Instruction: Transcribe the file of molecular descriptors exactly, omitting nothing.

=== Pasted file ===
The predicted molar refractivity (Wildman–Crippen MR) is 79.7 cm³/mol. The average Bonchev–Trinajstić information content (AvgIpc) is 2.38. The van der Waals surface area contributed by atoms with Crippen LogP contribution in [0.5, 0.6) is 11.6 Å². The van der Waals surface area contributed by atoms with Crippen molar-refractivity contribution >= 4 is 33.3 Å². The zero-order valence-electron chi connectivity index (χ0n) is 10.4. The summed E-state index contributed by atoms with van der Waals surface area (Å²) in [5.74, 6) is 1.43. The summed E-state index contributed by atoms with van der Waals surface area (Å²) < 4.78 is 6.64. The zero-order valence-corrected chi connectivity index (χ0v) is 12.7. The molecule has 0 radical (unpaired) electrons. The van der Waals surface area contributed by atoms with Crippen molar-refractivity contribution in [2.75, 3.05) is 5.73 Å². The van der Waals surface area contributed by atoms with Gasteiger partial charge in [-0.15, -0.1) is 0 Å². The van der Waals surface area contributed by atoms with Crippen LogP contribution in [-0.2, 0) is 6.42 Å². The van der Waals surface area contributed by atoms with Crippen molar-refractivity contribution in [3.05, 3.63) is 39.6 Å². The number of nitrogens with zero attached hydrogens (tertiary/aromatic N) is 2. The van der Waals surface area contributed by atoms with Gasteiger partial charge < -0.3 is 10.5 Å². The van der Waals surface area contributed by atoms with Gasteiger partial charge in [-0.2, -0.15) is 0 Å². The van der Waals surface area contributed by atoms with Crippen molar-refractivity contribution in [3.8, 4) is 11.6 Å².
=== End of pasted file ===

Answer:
The predicted molar refractivity (Wildman–Crippen MR) is 79.7 cm³/mol. The average Bonchev–Trinajstić information content (AvgIpc) is 2.38. The van der Waals surface area contributed by atoms with Crippen LogP contribution in [0.5, 0.6) is 11.6 Å². The van der Waals surface area contributed by atoms with Crippen molar-refractivity contribution >= 4 is 33.3 Å². The zero-order valence-electron chi connectivity index (χ0n) is 10.4. The summed E-state index contributed by atoms with van der Waals surface area (Å²) in [5.74, 6) is 1.43. The summed E-state index contributed by atoms with van der Waals surface area (Å²) < 4.78 is 6.64. The zero-order valence-corrected chi connectivity index (χ0v) is 12.7. The molecule has 0 radical (unpaired) electrons. The van der Waals surface area contributed by atoms with Crippen molar-refractivity contribution in [2.75, 3.05) is 5.73 Å². The van der Waals surface area contributed by atoms with Gasteiger partial charge in [-0.15, -0.1) is 0 Å². The van der Waals surface area contributed by atoms with Crippen LogP contribution in [-0.2, 0) is 6.42 Å². The van der Waals surface area contributed by atoms with Crippen molar-refractivity contribution in [3.05, 3.63) is 39.6 Å². The number of nitrogens with zero attached hydrogens (tertiary/aromatic N) is 2. The van der Waals surface area contributed by atoms with Gasteiger partial charge < -0.3 is 10.5 Å². The van der Waals surface area contributed by atoms with Gasteiger partial charge in [-0.2, -0.15) is 0 Å². The van der Waals surface area contributed by atoms with Crippen molar-refractivity contribution in [3.8, 4) is 11.6 Å².